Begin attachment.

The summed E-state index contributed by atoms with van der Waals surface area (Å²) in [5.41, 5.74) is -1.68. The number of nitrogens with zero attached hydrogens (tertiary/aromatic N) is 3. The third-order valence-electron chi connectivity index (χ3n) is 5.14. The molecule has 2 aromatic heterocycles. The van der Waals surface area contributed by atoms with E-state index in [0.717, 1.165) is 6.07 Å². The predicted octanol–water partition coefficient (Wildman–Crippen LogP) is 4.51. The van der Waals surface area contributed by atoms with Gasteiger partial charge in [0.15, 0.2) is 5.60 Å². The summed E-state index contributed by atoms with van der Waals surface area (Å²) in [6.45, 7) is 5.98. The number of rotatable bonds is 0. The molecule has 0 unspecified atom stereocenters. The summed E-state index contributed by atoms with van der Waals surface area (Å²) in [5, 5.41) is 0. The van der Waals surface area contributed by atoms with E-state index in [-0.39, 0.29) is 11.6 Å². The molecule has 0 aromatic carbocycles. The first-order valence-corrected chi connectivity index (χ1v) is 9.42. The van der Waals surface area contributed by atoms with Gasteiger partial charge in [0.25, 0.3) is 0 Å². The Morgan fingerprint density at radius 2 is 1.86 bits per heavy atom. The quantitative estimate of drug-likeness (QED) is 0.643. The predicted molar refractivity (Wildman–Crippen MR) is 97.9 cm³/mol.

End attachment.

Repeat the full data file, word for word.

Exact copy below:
The summed E-state index contributed by atoms with van der Waals surface area (Å²) in [5.41, 5.74) is -1.68. The number of nitrogens with zero attached hydrogens (tertiary/aromatic N) is 3. The third-order valence-electron chi connectivity index (χ3n) is 5.14. The molecule has 2 aromatic heterocycles. The van der Waals surface area contributed by atoms with E-state index in [0.717, 1.165) is 6.07 Å². The predicted octanol–water partition coefficient (Wildman–Crippen LogP) is 4.51. The van der Waals surface area contributed by atoms with Gasteiger partial charge in [0.15, 0.2) is 5.60 Å². The summed E-state index contributed by atoms with van der Waals surface area (Å²) in [6.45, 7) is 5.98. The number of rotatable bonds is 0. The molecule has 0 unspecified atom stereocenters. The summed E-state index contributed by atoms with van der Waals surface area (Å²) in [5, 5.41) is 0. The van der Waals surface area contributed by atoms with E-state index in [-0.39, 0.29) is 11.6 Å². The molecule has 0 aromatic carbocycles. The first-order valence-corrected chi connectivity index (χ1v) is 9.42. The van der Waals surface area contributed by atoms with Gasteiger partial charge in [0.25, 0.3) is 0 Å². The Morgan fingerprint density at radius 2 is 1.86 bits per heavy atom. The quantitative estimate of drug-likeness (QED) is 0.643. The predicted molar refractivity (Wildman–Crippen MR) is 97.9 cm³/mol.